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Ray Malley remembers something his late father used to say to him whenever the elder Malley made a purchase.
“He’d say, ‘if it’s made in the USA, it’s good for the USA. Closer to home is better,’” Malley recalls. Now, the advice that the former Californian received from his father may be in step with that of several local manufacturers who’ve started a new trend—bringing their manufacturing back to the state from abroad.
“Not only have I been hearing that it’s going to happen, it’s a fact,” says Lew Cramer, president and CEO of the World Trade Center Utah. “Manufacturers in this state, and in several other states, are asking themselves what makes the most sense to do. They no longer say, ‘Hey, I’m going offshore no matter what,’ because that is short-sighted. I’ve talked to several local manufacturers who are no longer interested in going to China for their products, and that’s a great thing for Utah.”
A number of Utah manufacturers discussed the subject at a Utah Business roundtable earlier this year (see our April issue). Companies such as Orem-based Mity-Lite and Bountiful-based Orbit Irrigation have expanded their local production efforts and have been importing less and less from Asia. Other Utah companies such as Little Giant Ladders and BlendTec are doing the same.
There are several reasons for the shift in strategy—customer loyalty being among them.
“We have noticed in the stores and through visits with customers that pro-ducts that say ‘Made in the USA’ sell better here, as well as in foreign countries,” says K.C. Ericksen, president and CEO of Orbit. “We’ve found ways to make the move back to local manufacturing more strategic, and it’s helped us on many fronts.”
Cramer, who visited China as part of a state-sponsored trade mission trip in April, observes that “thousands of [Chinese] companies have gone out of business” over the past couple of years, due largely to the fact that manufacturers are choosing to bring their production back to their native countries.
“There are many advantages for doing that,” Cramer says. “Among them are more quality control, employee morale and motivation, and reducing costs by incorporating more and more automation into the process. Price alone [by importing products from China] is becoming less of an incentive for companies who want to keep production at home.”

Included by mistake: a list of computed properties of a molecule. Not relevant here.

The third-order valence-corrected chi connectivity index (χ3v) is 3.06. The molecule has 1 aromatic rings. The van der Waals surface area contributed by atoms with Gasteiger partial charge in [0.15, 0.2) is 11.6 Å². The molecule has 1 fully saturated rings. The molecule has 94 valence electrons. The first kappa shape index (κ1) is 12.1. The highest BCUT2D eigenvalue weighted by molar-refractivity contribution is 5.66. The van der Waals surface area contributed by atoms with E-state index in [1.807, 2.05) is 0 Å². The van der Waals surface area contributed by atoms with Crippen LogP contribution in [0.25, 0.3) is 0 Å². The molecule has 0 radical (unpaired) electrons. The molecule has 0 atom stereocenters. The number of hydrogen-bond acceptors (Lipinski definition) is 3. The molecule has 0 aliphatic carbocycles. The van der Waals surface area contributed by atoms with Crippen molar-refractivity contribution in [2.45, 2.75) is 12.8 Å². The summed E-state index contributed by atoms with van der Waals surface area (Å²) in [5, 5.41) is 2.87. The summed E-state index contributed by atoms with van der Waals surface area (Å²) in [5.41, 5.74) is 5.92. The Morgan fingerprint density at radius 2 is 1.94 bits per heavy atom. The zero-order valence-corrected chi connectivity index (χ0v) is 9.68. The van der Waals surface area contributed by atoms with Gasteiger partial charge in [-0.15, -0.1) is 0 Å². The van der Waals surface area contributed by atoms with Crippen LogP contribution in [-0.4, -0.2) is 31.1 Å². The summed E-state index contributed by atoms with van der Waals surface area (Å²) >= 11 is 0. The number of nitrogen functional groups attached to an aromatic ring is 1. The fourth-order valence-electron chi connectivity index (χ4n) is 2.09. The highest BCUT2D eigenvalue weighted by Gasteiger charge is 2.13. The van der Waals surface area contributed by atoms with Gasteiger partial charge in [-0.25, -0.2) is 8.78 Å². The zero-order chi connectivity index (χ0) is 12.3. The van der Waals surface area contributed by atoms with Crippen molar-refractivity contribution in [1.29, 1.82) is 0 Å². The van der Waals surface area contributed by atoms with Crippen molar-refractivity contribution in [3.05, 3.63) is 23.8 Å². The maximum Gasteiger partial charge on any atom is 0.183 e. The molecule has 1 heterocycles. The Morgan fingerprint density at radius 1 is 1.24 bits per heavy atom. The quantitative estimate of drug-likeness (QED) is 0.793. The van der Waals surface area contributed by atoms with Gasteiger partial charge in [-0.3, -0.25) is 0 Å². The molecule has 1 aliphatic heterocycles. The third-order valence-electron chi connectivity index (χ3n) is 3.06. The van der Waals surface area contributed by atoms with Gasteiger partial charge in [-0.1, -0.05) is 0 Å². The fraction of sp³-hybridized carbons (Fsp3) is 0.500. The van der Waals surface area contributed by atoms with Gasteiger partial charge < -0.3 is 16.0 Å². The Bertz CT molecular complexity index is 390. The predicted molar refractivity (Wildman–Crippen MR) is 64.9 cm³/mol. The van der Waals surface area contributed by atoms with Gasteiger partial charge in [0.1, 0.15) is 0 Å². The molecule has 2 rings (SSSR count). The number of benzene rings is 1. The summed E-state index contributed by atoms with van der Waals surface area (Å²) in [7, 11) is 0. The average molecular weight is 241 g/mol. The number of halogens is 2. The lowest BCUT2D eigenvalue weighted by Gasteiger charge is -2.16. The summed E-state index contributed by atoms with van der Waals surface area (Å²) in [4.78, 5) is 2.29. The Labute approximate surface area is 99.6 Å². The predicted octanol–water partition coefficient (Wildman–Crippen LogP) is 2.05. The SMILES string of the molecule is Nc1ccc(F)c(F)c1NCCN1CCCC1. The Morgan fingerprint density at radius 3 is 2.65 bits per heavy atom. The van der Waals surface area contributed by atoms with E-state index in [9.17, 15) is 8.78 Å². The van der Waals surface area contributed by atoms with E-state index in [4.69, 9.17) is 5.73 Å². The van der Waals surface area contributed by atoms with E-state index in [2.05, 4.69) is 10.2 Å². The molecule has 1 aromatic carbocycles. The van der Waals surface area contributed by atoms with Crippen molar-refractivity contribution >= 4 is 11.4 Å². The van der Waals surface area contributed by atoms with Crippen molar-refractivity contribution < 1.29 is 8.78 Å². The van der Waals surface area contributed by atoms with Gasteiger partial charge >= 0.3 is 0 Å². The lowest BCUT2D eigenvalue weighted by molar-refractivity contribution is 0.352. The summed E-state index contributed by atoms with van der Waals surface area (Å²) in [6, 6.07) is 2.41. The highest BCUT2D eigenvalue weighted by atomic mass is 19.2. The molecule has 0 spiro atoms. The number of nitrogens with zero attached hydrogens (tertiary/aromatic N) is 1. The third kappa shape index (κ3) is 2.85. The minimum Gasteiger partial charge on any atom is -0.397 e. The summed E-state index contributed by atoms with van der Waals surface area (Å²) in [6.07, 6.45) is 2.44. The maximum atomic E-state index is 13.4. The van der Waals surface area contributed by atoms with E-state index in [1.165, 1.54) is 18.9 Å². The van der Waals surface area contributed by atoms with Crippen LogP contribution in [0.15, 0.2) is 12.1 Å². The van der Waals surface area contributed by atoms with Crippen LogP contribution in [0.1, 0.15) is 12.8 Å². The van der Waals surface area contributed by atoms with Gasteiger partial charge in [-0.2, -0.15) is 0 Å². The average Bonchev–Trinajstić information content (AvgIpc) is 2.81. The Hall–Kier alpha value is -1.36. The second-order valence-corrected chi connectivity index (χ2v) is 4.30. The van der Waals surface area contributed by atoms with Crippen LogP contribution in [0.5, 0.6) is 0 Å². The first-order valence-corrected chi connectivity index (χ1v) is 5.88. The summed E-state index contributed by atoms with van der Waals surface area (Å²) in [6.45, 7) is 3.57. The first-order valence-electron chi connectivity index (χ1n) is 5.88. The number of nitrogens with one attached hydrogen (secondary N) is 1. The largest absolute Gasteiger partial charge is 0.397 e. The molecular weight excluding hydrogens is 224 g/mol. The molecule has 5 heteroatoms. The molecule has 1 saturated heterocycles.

Mity-Lite is a great example.
“Our decisions [on importing] have gotten clearer over the past few years,” Mity-Lite COO Brian Bowers says. “There are some products that we’ve brought back in-house, the most successful ones like our Mesh-One and Flex-One products. We had intended to outsource them, but our operations team asked if they could bid, on behalf of our employees, against foreign pricing. We concluded we could probably do it less expensively here than overseas.”
The highly popular Flex-One folding chair is the company’s first entry into retail, and it’s now selling in more than 400 Sam’s Club stores nationwide. The chair is made entirely at the Orem plant. What made in-house production preferable to importing the chair?
“One reason is that shipping costs are rising,” Bowers says. “We’ve seen our [shipping] container cost go up by 33 percent in the last two years from China. Then there’s the unfavorable currency issue in China, where it’s changed negatively by 25 percent for them, which has made pricing difficult for them to get hold of. We used to have all of our table legs made in China, but by making some adjustments, we started bringing the manufacturing of those legs back to the U.S. two years ago. Now, 95 percent of our legs are made here.”
Lag time is another issue, as the old proverbial phrase “it’s on a slow boat from China” is more reality than metaphor.
“Almost all of our standard products can ship within two weeks when we make them here, and that’s outstanding for our industry,” Bowers says. “You can warehouse a lot of product you get from overseas, but that costs as well. And because so many of our products are custom made, we’d have to hold lots of different SKUs.”
Chinese manufacturers won’t start working on a product until it’s ordered, and shipping takes at least four weeks. So it might be seven to eight weeks from start to finish to get product from overseas. “It’s painful,” he says.
The Home Team
Bowers and Ericksen agree that as more and more product is made at their plants, employee morale and motivation has improved.